Pebbles in Your Underwear

I recently joined Pinterest and I’ve found lots of inspiration to feed my kids easy lunches, little tips to clean my home without chemicals, and sayings that make me smile or think.

Like this one:

I remind myself of this if I have a bad day – whether it’s because I didn’t work out, or because I ate too much sugar or fat, or because I found myself negative or angry. I let it go before I go to bed and forgive myself. It sounds totally hokey, I know, but I think it’s much, much worse to dwell on your mistakes.

I mean, imagine if every little thing you feel guilty about – was a pebble that ended up in your underwear.

You decide to go for drinks with the girls instead of spin class? Pebbles in your underwear. You swear at a driver instead of taking a deep breath? Pebbles in your underwear. You decide on a candy binge after dinner instead of a walk? Pebbles in your underwear. You get angry at your spouse for something ridiculous instead of asking how his or her day went? Pebbles in your underwear.  You get my drift, right? Instead of enjoying these things and living life, you’re walking around with all these heavy guilty feelings and saggy pair of underwear.

There’s something growing fast over at Pinterest that makes me sad and angry. Something, that if anyone took seriously (and there are people that do), would result in said people having a lot of pebbles in their underwear.


I’ve seen it on the main board A LOT.

Messages like this:

(really? I mean, REALLY? UGH.)

and this:


and this:

(This one makes me quite angry. So the biggest one of your friends is somehow not happy, not worthy, not WHAT, exactly? Please, tell me so I can not be your friend, ever. Becoming inspired to be fit does not have to include shaming.)

This upsets me. I have been 118 pounds, I’ve been 220 pounds, and I’ve hit every weight in between. I have birthed two healthy babies and have the stretch marks to prove it.  I can run, jump, lift, dance, and play sports.  I work out in some capacity nearly every day and I’m STRONG. I’m healthy. Sure, my knees sound like milk hitting Rice Krispies, but hey, I’m not bad for a 37 year old new athlete.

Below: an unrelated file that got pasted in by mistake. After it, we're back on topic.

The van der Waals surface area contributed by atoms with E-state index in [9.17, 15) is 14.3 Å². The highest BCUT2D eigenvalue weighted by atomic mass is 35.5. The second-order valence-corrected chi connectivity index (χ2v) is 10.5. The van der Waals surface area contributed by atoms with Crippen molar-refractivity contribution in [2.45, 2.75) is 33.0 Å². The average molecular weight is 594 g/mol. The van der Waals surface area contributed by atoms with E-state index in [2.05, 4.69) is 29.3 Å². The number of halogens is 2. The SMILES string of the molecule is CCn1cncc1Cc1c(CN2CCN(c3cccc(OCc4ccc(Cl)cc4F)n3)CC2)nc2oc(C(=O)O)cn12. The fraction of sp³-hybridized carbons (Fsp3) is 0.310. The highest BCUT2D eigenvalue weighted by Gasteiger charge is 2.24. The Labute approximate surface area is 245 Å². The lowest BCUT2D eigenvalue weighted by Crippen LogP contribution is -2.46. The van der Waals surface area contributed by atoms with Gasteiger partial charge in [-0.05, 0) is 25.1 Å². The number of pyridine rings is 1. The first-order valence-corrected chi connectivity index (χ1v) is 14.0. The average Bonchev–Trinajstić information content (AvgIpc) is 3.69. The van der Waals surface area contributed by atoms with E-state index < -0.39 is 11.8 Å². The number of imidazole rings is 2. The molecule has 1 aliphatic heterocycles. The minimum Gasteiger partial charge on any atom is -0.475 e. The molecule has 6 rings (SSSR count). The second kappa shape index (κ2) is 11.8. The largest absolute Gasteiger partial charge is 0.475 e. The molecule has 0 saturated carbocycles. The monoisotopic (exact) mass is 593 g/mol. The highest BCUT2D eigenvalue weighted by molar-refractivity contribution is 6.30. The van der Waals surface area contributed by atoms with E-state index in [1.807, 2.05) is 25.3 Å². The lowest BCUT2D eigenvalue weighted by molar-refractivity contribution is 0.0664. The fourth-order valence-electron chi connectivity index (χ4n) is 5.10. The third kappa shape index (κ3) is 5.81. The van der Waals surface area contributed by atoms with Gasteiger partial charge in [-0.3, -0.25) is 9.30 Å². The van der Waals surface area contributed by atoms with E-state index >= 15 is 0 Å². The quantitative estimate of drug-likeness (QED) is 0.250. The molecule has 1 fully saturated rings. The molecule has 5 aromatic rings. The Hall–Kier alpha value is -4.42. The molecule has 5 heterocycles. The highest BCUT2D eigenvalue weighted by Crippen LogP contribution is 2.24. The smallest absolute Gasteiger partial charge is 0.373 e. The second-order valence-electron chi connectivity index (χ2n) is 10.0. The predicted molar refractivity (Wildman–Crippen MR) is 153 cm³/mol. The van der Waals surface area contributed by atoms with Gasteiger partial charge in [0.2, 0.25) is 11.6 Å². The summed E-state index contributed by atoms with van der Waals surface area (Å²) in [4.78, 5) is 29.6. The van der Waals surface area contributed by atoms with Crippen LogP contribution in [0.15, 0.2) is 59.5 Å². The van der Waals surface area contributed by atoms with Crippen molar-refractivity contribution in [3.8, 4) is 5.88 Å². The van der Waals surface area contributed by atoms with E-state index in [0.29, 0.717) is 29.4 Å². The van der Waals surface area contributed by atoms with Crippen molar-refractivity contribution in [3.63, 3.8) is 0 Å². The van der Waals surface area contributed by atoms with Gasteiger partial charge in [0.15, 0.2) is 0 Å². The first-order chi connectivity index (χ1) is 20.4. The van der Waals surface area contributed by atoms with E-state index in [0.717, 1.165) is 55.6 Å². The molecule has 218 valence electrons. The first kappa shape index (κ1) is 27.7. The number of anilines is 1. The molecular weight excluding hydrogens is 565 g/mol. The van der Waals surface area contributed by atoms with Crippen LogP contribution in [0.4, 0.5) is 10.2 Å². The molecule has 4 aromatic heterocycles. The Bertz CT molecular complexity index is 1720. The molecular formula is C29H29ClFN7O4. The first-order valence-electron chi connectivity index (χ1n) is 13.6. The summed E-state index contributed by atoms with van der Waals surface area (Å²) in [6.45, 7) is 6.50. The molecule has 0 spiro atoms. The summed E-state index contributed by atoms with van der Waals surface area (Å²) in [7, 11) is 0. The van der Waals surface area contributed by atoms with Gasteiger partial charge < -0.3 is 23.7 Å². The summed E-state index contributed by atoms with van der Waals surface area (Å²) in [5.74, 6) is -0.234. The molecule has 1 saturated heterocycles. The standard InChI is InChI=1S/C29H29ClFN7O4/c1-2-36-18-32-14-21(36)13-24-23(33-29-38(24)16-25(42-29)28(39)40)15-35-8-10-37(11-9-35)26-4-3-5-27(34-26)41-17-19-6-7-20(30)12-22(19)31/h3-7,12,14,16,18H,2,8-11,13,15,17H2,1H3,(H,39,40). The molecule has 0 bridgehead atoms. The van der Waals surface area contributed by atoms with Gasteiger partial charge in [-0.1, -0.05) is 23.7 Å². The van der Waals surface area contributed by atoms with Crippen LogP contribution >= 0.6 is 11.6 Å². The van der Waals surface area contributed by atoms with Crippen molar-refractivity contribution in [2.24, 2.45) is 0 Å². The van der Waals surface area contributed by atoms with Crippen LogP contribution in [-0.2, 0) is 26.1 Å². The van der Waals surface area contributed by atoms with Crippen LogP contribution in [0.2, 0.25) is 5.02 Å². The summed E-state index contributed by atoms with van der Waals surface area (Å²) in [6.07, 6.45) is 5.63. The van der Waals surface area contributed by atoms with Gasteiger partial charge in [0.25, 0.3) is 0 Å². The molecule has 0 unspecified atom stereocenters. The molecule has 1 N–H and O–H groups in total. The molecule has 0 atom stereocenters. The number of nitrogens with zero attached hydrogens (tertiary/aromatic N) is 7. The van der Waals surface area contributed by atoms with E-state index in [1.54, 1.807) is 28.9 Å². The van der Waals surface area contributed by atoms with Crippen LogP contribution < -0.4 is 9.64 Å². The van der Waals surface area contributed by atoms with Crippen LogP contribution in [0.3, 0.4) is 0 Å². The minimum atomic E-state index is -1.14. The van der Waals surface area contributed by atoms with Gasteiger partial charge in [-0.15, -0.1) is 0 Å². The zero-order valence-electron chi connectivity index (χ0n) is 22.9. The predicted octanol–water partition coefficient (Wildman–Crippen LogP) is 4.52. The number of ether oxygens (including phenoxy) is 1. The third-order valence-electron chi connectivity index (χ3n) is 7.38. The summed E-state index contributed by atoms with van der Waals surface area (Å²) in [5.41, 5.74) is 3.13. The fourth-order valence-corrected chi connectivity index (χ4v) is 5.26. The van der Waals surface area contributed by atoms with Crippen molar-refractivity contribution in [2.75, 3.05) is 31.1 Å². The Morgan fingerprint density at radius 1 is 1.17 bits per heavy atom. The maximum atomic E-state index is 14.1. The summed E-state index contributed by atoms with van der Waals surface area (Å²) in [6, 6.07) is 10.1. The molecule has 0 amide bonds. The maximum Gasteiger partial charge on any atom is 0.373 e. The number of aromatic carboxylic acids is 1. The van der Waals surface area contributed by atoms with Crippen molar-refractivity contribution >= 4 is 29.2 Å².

Confession: I was never an athlete before the last few years. I was not an athletic kid.  I was a skinny runt who had the coordination of a elastic band.  My pregnancies were Licenses to Eat. Post-partum depression treatments included drugs that made me obese and unhealthy.

None of these things were good excuses to remain unhealthy. Not one of them. Sure, I didn’t know what I was doing as far as sports or gym equipment went, but I tried. I failed and tried again. I humbly asked for help. To this day, I continue to recruit friends to push me, challenge me and motivate me – and I do the same for them.

For me, losing weight is not about looking better. It is about having a healthy heart. It is about playing with my kids and not feeling like I’m going to die.

Bottom line, I want to be healthy. I like being strong. I like being able to help my husband around the house. I love running with my oldest, or running alongside my youngest while he is on his bike. I love cranking the tunes and dancing with my kids. I love going to boot camp with dear friends and watching them hit their goals with me. It’s isn’t about comparing goals, bodies, habits. It isn’t about getting into a pair of jeans. It’s about taking chances, trusting myself and trying again and again until I get it right. It’s about success. It’s about loving my imperfect, squishy self enough to enjoy the things I want to do.



My Hopesense is wishing that no one takes these thinspiration images seriously.

Make Tiny Promises to yourself.  Make yourself stronger. Make yourself faster. Make yourself accountable. Make yourself happy. But please, don’t make yourself sick.

If you’re my friend, I really would love for you to feel as happy and strong and imperfect as I do. You’re beautiful.

Carrying around a bunch of pebbles in your underwear would be absolute misery, anyway.